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United States congressional delegations from Arizona

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Arizona's congressional districts since 2013[1]
Arizona's congressional districts since 2013[1]

These are tables of congressional delegations from Arizona to the United States House of Representatives and the United States Senate. The current dean of the Arizona delegation is Representative Raúl Grijalva (AZ-3), having served in the House since 2003.

U.S. House of Representatives

Current members

List of members of the Arizonan United States House delegation, their terms in office, district boundaries, and the district political ratings according to the CPVI. The delegation has a total of 9 members, with 5 Democrats and 4 Republicans.

District Incumbent CPVI Map
Current member
(Residence)
Party Beginning of service
1st

Tom O'Halleran
(Pinal County)
Democratic January 3, 2017 R+2
2nd

Ann Kirkpatrick
(Tucson)
Democratic January 3, 2019 D+2
3rd

Raúl Grijalva
(Yuma)
Democratic January 3, 2003 D+13
4th

Paul Gosar
(Prescott)
Republican January 3, 2011 R+22
5th

Andy Biggs
(Gilbert)
Republican January 3, 2017 R+11
6th

David Schweikert
(Fountain Hills)
Republican January 3, 2011 R+5
7th

Ruben Gallego
(Phoenix)
Democratic January 3, 2015 D+24
8th

Debbie Lesko
(Peoria)
Republican April 24, 2018 R+11
9th

Greg Stanton
(Phoenix)
Democratic January 3, 2019 D+9

1863–1912: 1 non-voting delegate

Congress Delegate
38th
(1863–1865)
Charles Debrille Poston (R)
39th
(1865–1867)
John Noble Goodwin (R)
40th
(1867–1869)
Coles Bashford (I)
41st
(1869–1871)
Richard Cunningham McCormick (U)
42nd
(1871–1873)
43rd
(1873–1875)
44th
(1875–1877)
Hiram Sanford Stevens (D)
45th
(1877–1879)
46th
(1879–1881)
John Goulder Campbell (D)
47th
(1881–1883)
Granville Henderson Oury (D)
48th
(1883–1885)
49th
(1885–1887)
Curtis Coe Bean (R)
50th
(1887–1889)
Marcus Aurelius Smith (D)
51st
(1889–1891)
52nd
(1891–1893)
53rd
(1893–1895)
54th
(1895–1897)
Nathan Oakes Murphy (R)
55th
(1897–1899)
Marcus Aurelius Smith (D)
56th
(1899–1901)
John Frank Wilson (D)
57th
(1901–1903)
Marcus Aurelius Smith (D)
58th
(1903–1905)
John Frank Wilson (D)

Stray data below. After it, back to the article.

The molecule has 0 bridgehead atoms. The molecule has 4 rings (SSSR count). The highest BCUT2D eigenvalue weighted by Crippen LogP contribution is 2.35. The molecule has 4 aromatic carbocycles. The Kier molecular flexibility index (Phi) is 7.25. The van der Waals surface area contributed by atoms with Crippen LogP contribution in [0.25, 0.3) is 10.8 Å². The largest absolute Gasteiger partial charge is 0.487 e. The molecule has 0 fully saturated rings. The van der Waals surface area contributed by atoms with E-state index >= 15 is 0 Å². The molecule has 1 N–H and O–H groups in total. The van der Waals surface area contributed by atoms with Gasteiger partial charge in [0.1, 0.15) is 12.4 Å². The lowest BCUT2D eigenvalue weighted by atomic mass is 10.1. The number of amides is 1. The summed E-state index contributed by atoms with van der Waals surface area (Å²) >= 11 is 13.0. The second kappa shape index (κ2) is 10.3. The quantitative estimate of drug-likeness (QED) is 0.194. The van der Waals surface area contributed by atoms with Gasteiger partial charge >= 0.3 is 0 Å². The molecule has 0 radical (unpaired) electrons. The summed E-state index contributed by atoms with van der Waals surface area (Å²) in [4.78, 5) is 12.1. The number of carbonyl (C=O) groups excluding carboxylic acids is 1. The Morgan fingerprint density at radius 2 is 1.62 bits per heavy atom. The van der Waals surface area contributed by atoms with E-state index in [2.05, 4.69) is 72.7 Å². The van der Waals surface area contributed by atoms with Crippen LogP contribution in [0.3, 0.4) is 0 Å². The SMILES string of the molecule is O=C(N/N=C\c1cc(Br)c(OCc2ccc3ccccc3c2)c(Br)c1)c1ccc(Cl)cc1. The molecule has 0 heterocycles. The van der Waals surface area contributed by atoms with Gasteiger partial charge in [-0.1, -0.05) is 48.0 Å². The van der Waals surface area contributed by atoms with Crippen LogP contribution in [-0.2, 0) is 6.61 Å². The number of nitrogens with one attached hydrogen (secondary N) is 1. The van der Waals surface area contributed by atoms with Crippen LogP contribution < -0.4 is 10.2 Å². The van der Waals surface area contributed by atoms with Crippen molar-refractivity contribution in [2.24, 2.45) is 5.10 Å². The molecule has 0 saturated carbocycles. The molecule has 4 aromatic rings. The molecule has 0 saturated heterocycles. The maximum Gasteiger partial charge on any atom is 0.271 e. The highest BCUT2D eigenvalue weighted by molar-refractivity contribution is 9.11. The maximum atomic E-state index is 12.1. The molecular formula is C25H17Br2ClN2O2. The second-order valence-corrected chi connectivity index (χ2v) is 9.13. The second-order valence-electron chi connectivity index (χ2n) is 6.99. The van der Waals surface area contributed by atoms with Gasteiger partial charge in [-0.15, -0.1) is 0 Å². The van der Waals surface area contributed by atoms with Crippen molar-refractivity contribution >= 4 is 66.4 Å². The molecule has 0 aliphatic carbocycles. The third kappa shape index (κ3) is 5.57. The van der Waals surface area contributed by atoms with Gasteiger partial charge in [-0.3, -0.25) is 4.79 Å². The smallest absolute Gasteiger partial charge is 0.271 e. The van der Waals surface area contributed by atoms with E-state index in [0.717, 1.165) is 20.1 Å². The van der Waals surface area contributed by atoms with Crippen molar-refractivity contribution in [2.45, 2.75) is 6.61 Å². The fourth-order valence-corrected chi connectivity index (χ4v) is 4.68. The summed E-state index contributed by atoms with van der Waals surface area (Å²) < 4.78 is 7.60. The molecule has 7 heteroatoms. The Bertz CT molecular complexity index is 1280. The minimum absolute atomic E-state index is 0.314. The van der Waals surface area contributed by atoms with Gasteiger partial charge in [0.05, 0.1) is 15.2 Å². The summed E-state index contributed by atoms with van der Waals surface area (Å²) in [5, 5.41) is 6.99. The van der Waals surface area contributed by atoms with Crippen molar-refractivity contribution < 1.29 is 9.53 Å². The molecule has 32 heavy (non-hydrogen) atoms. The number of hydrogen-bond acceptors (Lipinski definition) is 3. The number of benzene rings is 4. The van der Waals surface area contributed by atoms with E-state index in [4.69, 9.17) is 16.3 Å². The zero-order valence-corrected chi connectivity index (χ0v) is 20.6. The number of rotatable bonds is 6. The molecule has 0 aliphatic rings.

59th
(1905–1907)
Marcus Aurelius Smith (D)
60th
(1907–1909)
61st
(1909–1911)
Ralph Henry Cameron (R)
62nd
(1911–1912)

1912–1943: 1 seat

Congress At-large
62nd
(1912–1913)
Carl Hayden (D)
63rd
(1913–1915)
64th
(1915–1917)
65th
(1917–1919)
66th
(1919–1921)
67th
(1921–1923)
68th
(1923–1925)
69th
(1925–1927)
70th
(1927–1929)
Lewis W. Douglas (D)
71st
(1929–1931)
72nd
(1931–1933)
73rd
(1933–1935)
Isabella Selmes Greenway (D)
74th
(1935–1937)
75th
(1937–1939)
John R. Murdock (D)
76th
(1939–1941)
77th
(1941–1943)

1943–1963: 2 seats

After the 1940 census, a second seat was added. For six years, the seats were elected at-large statewide on a general ticket. In 1949, districts were used.

Congress Elected statewide on a General ticket
1st seat 2nd seat
78th
(1943–1945)
John R. Murdock (D) Richard F. Harless (D)
79th
(1945–1947)
80th
(1947–1949)
  Districts
1st 2nd
81st
(1949–1951)
John R. Murdock (D) Harold A. Patten (D)
82nd
(1951–1953)
83rd
(1953–1955)
John Jacob Rhodes (R)
84th
(1955–1957)
Stewart Lee Udall (D)
85th
(1957–1959)
86th
(1959–1961)
87th
(1961–1963)
Mo Udall (D)

1963–1973: 3 seats

Congress District
1st 2nd 3rd
88th
(1963–1965)
John Jacob Rhodes (R) Mo Udall (D) George F. Senner Jr. (D)
89th
(1965–1967)
90th
(1967–1969)
Sam Steiger (R)
91st
(1969–1971)
92nd
(1971–1973)

1973–1983: 4 seats

Congress District
1st 2nd 3rd 4th
93rd
(1973–1975)
John Jacob Rhodes (R) Mo Udall (D) Sam Steiger (R) John Bertrand Conlan (R)
94th
(1975–1977)
95th
(1977–1979)
Bob Stump (D) Eldon D. Rudd (R)
96th
(1979–1981)
97th
(1981–1983)
Bob Stump (R)

1983–1993: 5 seats

Congress District
1st 2nd 3rd 4th 5th
98th
(1983–1985)
John McCain (R) Mo Udall (D) Bob Stump (R) Eldon D. Rudd (R) James F. McNulty Jr. (D)
99th
(1985–1987)
Jim Kolbe (R)
100th
(1987–1989)
John Jacob Rhodes III (R) Jon Kyl (R)
101st
(1989–1991)
102nd
(1991–1993)
Ed Pastor (D)

1993–2003: 6 seats

Congress District
1st 2nd 3rd 4th 5th 6th
103rd
(1993–1995)